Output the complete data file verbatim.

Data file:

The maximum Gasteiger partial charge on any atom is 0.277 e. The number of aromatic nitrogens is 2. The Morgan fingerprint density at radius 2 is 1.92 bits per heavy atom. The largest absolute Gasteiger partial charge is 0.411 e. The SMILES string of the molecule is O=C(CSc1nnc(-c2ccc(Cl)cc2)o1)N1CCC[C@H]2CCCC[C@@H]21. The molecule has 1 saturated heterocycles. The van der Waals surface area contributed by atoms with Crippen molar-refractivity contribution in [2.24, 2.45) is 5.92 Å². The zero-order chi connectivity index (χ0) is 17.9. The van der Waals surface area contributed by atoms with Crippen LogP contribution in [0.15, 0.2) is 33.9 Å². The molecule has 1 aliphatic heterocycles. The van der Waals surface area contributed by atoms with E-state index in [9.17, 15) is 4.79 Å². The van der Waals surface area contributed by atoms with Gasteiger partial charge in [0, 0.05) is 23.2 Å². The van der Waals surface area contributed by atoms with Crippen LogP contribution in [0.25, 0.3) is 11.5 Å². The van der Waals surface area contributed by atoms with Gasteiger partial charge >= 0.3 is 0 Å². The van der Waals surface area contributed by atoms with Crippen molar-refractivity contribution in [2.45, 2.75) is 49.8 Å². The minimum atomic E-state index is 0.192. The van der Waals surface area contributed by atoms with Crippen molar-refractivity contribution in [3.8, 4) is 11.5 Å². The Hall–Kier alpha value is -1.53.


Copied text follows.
The maximum Gasteiger partial charge on any atom is 0.277 e. The number of aromatic nitrogens is 2. The Morgan fingerprint density at radius 2 is 1.92 bits per heavy atom. The largest absolute Gasteiger partial charge is 0.411 e. The SMILES string of the molecule is O=C(CSc1nnc(-c2ccc(Cl)cc2)o1)N1CCC[C@H]2CCCC[C@@H]21. The molecule has 1 saturated heterocycles. The van der Waals surface area contributed by atoms with Crippen molar-refractivity contribution in [2.24, 2.45) is 5.92 Å². The zero-order chi connectivity index (χ0) is 17.9. The van der Waals surface area contributed by atoms with Crippen LogP contribution in [0.15, 0.2) is 33.9 Å². The molecule has 1 aliphatic heterocycles. The van der Waals surface area contributed by atoms with E-state index in [9.17, 15) is 4.79 Å². The van der Waals surface area contributed by atoms with Gasteiger partial charge in [0, 0.05) is 23.2 Å². The van der Waals surface area contributed by atoms with Crippen LogP contribution in [0.25, 0.3) is 11.5 Å². The van der Waals surface area contributed by atoms with Gasteiger partial charge >= 0.3 is 0 Å². The van der Waals surface area contributed by atoms with Crippen molar-refractivity contribution in [2.45, 2.75) is 49.8 Å². The minimum atomic E-state index is 0.192. The van der Waals surface area contributed by atoms with Crippen molar-refractivity contribution in [3.8, 4) is 11.5 Å². The Hall–Kier alpha value is -1.53.